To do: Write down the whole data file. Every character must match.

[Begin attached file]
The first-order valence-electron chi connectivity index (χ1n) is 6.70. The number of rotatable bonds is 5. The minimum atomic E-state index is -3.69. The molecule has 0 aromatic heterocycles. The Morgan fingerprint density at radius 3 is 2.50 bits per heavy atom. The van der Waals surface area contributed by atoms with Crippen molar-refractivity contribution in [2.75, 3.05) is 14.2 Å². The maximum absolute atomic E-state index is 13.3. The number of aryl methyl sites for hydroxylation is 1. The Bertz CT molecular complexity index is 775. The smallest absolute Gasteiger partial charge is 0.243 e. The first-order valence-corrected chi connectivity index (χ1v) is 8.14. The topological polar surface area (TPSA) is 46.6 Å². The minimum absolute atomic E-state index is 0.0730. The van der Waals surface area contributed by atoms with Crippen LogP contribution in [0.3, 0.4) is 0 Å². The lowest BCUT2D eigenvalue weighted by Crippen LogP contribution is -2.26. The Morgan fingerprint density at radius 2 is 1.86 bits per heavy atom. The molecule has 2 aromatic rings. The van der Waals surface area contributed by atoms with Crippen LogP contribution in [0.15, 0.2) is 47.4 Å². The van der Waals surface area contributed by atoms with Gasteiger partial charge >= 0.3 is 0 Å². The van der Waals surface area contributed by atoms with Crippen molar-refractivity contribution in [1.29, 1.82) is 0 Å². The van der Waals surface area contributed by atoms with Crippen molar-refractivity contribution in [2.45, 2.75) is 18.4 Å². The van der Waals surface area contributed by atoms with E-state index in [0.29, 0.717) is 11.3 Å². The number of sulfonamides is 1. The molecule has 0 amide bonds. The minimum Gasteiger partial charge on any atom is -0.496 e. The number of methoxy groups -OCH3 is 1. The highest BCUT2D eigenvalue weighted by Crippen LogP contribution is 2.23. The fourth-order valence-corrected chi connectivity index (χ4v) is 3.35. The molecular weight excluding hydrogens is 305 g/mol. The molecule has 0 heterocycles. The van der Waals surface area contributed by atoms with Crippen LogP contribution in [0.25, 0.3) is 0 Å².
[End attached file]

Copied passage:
The first-order valence-electron chi connectivity index (χ1n) is 6.70. The number of rotatable bonds is 5. The minimum atomic E-state index is -3.69. The molecule has 0 aromatic heterocycles. The Morgan fingerprint density at radius 3 is 2.50 bits per heavy atom. The van der Waals surface area contributed by atoms with Crippen molar-refractivity contribution in [2.75, 3.05) is 14.2 Å². The maximum absolute atomic E-state index is 13.3. The number of aryl methyl sites for hydroxylation is 1. The Bertz CT molecular complexity index is 775. The smallest absolute Gasteiger partial charge is 0.243 e. The first-order valence-corrected chi connectivity index (χ1v) is 8.14. The topological polar surface area (TPSA) is 46.6 Å². The minimum absolute atomic E-state index is 0.0730. The van der Waals surface area contributed by atoms with Crippen LogP contribution in [0.3, 0.4) is 0 Å². The lowest BCUT2D eigenvalue weighted by Crippen LogP contribution is -2.26. The Morgan fingerprint density at radius 2 is 1.86 bits per heavy atom. The molecule has 2 aromatic rings. The van der Waals surface area contributed by atoms with Crippen LogP contribution in [0.15, 0.2) is 47.4 Å². The van der Waals surface area contributed by atoms with Gasteiger partial charge >= 0.3 is 0 Å². The van der Waals surface area contributed by atoms with Crippen molar-refractivity contribution in [1.29, 1.82) is 0 Å². The van der Waals surface area contributed by atoms with Crippen molar-refractivity contribution in [2.45, 2.75) is 18.4 Å². The van der Waals surface area contributed by atoms with E-state index in [0.29, 0.717) is 11.3 Å². The number of sulfonamides is 1. The molecule has 0 amide bonds. The minimum Gasteiger partial charge on any atom is -0.496 e. The number of methoxy groups -OCH3 is 1. The highest BCUT2D eigenvalue weighted by Crippen LogP contribution is 2.23. The fourth-order valence-corrected chi connectivity index (χ4v) is 3.35. The molecular weight excluding hydrogens is 305 g/mol. The molecule has 0 heterocycles. The van der Waals surface area contributed by atoms with Crippen LogP contribution in [0.25, 0.3) is 0 Å².